Date metadata for legacy content

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Hi from France!

Within EPUB 2, metadata DATE was not clearly defined as to which date was to be recorded, and so wasn't Dublin Core. This situation had the advantage that it could be defined by those creating the EPUB and its metadata. So did the University of Chicago, who specifically stated that metadata related to the source materials should be recorded, and not to its digital surrogate.

We at the BnF are digitizing printed books and want to make them available as EPUB, but for us, the relevant date is, as for the University of Chicago, the one related to the source materials.

Now, EPUB 3, on the other hand, is quite clear on this point:
"The date element must only be used to define the publication date of the EPUB Publication."

Yet, there is this statement:
"Additional dates should be expressed using the specialized date properties available in the [DCTERMS] vocabulary, or similar."
But Dublin Core does not provide much more either; aside the DATE element, there are "dateAccepted", "dateCopyrighted" and "dateSubmitted" which are useless to describe an original document being digitized

Let's put it this way: creator and title metadata are "inherited" from the original document, they are the same in both paper and EPUB versions. But, this is not the case for "date" and "publisher" metadata.

For instance, "Les liaisons dangereuses" printed originally 1782, Amsterdam, Paris: Durand, 1782
has been reedited several times, e.g.
Paris: Dentu, 1891
Paris: Bibliothèque des Curieux, 1913

All of them may be digitized and edited as an EPUB, all of them would be (re)edited by the BnF in 2013.
We find it important to record and inform the reader that the relevant date is 1782 (or 1891 or 1913) and not 2013. But we find little room for the description of the legacy (paper) document with EPUB metadata.

We would like to hear comments and opinions of other institutions which may have encountered the same situation, specially (but not only) those undergoing digitization programs. We also estimate this issue may be of interest not only to institutions doing legacy digitization, but also to (commercial) publishers digitizing ancient, out-of-copyright titles.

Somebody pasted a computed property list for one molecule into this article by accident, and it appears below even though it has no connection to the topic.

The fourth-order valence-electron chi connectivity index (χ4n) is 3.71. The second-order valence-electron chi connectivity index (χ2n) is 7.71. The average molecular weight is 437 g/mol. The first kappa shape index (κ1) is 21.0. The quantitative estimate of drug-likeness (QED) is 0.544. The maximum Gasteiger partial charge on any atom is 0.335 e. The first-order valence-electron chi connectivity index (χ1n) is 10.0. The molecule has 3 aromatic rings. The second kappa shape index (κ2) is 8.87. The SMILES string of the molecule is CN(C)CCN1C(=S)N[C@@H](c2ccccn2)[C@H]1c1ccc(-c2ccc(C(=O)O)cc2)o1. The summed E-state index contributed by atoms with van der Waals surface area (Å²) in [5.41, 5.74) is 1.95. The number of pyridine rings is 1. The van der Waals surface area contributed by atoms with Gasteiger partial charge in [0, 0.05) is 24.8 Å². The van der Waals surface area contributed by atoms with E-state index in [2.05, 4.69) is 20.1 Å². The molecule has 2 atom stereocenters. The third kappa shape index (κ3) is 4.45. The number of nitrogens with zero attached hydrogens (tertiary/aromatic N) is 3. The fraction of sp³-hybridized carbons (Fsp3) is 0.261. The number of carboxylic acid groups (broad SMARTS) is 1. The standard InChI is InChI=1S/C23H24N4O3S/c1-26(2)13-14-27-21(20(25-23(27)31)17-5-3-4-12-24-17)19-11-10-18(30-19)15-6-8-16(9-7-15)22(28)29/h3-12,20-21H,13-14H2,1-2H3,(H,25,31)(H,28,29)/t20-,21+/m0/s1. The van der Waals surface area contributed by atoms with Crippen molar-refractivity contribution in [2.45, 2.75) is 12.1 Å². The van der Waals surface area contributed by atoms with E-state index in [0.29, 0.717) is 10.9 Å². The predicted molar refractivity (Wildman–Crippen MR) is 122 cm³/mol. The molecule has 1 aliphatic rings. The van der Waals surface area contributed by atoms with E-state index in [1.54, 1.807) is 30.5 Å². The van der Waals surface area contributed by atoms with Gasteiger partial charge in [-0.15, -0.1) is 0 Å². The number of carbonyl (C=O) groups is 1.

J-P Moreux, Nicolas Rucks

A quick note that the dcterms vocabulary has more dates than just the three you listed. Look for properties that refine the date type, not for the presence of "date" in the name.

In that light, why can't you use one or more dcterms:issued properties to reflect the original issue date and/or any of the subsequent reissues?

It seems like if you're giving no meaning to the date you insert, it will be of no value to the reading system or the reader, since there is no way to process or convey it (i.e., why would a reading system display a generic date, and what label would it give to the date?).

The dcterms properties reflect what the opf:event attribute on the dc:date element in EPUB 2 was designed to handle, and one of the goals of the EPUB 3 revision was to do away with the custom attributes. OPF 2 defined the date as the "[d]ate of publication", so the meaning of the element hasn't technically changed across specifications, only a limitation to one instance imposed now that opf:event is gone.

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